Another blockbuster building, Loarre Castle starred in the 2005 movie, Kingdom of Heaven. Built in the eleventh century, two of the original towers survive, the Tower of the Queen and the Homage Tower, the climb the top of which is well worth it for the stunning views across the forrests and lush Spanish landscape. Hear the walls speak; take the audio tour and be transported back to a time of chivalrous knights and lavish ladies.
5. Belmonte Castle, Cuenca, Castilla-La Mancha
Against a backdrop of wheat fields and blue skies, this pretty palace is almost unchanged since its construction in the fifteenth century by the Marquis of Villena, despite being left abandoned until the nineteenth century when it was restored to full splendor by the Empress Eugenia de Montijo. In 2014 the castle was brought back to life when it hosted the International Medieval Combat Federation Championships. It’s a great place to take your own little prince or princess for a day of fairytale fun.
6. Almodóvar del Río Castle, Córdoba, Andalucía
On top of a hill, with the town of Almodovar del Rio at your feet, you’ll feel like king of the castle here. Its origins date back to the eighth century and the time of Moorish occupation, although there is evidence of a Roman fort on the site, and it was expanded to its present state during the Middle Ages. Its owner, the Count of Torralva, restored it during the early twentieth century and today it is one of the best preserved castles in the whole of Spain. For a freal fright, go on one of the nightly ‘Black Moon’ tours around the grounds.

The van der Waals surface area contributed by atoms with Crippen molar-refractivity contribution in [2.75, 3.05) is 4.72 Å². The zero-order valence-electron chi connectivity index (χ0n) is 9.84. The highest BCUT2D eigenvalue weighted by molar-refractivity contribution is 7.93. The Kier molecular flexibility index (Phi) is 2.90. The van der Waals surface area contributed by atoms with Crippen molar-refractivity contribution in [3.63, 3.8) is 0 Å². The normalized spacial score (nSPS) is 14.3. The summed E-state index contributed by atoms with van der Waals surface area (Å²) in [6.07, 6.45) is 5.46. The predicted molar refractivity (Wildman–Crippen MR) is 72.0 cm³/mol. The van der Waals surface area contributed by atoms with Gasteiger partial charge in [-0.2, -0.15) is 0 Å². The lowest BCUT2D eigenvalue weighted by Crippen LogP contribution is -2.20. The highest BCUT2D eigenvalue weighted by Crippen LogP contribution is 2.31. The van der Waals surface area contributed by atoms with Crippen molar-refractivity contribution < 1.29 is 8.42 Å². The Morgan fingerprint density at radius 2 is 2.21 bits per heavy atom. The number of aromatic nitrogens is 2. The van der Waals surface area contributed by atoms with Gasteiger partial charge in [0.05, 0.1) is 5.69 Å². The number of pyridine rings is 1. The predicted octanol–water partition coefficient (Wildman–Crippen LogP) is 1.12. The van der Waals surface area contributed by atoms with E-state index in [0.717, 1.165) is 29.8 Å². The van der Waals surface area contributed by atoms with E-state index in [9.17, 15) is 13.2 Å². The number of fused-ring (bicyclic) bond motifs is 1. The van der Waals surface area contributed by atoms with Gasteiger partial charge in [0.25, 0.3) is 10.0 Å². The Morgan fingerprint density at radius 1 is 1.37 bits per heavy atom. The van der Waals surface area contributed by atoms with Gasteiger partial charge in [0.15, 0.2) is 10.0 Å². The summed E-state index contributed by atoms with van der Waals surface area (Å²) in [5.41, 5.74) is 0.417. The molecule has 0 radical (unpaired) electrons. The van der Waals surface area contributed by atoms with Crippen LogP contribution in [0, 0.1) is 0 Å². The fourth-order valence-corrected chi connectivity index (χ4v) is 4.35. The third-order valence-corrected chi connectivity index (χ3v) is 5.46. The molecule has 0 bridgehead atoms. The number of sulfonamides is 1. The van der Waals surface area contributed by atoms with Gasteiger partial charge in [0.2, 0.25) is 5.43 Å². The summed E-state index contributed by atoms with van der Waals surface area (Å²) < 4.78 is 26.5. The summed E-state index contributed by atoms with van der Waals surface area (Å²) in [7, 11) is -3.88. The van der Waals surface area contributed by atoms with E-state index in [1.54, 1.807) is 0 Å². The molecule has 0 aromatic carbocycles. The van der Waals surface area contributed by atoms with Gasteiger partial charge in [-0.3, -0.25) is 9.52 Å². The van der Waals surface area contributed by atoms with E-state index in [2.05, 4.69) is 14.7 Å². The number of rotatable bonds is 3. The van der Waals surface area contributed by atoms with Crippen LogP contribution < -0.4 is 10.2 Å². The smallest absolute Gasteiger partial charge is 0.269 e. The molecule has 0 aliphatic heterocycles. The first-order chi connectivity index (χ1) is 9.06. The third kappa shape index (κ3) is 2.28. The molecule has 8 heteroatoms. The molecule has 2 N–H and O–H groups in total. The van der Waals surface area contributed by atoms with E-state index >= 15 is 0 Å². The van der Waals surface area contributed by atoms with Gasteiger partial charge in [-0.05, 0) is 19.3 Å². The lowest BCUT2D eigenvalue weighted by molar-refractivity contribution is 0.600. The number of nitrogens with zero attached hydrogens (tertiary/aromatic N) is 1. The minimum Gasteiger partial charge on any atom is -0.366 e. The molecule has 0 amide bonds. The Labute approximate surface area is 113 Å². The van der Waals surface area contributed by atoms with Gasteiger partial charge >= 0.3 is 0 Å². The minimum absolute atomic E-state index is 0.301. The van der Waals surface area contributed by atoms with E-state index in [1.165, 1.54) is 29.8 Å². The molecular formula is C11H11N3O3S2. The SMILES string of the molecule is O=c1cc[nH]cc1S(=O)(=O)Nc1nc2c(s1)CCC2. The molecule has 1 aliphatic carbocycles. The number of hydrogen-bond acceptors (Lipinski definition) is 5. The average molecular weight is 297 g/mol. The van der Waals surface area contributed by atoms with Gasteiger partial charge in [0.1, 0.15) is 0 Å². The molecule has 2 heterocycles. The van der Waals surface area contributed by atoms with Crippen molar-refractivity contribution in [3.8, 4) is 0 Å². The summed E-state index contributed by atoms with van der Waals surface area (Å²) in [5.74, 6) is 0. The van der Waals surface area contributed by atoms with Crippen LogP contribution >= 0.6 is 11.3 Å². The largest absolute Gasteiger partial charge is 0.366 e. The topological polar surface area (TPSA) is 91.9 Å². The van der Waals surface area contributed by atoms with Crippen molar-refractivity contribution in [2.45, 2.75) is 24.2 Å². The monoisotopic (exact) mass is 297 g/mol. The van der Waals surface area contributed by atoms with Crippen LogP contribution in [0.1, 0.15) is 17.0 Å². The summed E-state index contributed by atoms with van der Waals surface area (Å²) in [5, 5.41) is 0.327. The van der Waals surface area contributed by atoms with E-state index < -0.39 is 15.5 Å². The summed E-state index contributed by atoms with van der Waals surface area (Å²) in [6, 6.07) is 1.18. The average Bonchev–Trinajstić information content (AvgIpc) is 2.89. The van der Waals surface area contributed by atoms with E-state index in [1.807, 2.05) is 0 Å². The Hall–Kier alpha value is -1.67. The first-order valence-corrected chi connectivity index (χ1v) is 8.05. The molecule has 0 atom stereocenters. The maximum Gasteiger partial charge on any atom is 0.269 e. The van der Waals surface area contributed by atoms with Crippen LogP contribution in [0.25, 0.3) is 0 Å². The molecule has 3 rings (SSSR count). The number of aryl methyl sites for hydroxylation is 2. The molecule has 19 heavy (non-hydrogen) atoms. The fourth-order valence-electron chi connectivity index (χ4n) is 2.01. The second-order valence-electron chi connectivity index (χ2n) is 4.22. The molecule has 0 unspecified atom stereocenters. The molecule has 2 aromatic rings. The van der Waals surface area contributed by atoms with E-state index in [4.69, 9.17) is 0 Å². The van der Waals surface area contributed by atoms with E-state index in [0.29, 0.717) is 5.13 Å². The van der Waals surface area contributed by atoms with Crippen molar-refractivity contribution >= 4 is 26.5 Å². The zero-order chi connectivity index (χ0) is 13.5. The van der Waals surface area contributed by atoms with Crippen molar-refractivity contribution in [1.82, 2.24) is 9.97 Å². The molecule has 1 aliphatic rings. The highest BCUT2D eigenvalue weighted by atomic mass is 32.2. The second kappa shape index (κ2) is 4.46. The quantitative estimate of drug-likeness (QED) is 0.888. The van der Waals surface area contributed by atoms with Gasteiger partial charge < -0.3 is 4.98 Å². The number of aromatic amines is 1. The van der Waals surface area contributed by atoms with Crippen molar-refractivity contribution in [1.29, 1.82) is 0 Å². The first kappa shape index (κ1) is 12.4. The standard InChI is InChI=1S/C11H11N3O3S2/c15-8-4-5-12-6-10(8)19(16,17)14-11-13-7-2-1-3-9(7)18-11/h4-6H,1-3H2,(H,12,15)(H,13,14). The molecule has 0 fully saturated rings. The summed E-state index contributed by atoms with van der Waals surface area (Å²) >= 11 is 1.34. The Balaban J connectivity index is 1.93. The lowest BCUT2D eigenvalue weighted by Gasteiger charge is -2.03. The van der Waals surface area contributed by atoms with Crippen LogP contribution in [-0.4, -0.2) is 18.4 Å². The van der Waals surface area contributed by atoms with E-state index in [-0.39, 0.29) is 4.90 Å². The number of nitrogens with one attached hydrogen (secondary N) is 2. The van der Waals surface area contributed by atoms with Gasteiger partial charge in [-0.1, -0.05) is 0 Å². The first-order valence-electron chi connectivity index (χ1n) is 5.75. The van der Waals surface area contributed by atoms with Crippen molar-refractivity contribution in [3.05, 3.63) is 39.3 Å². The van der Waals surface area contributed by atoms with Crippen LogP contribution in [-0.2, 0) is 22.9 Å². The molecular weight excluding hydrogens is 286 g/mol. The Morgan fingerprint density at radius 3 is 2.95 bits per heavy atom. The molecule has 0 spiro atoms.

7. Alcázar de Segovia, Segovia, Castille and León
Allegedly the inspiration for Walt Disney’s very own Cinderalla castle, Alcázar, with it’s romantic turrets and soaring spires is certainly picture-perfect. Built in 1122, it was home to King Alfonso VIII, but its current appearance is in large part thanks to Felipe II. Once a luxurious and oppulent fortress, you should pay a visit to the throne room and wander along the galleries to get a real sense of this palace’s rich history.
8. Olite Castle, Navarra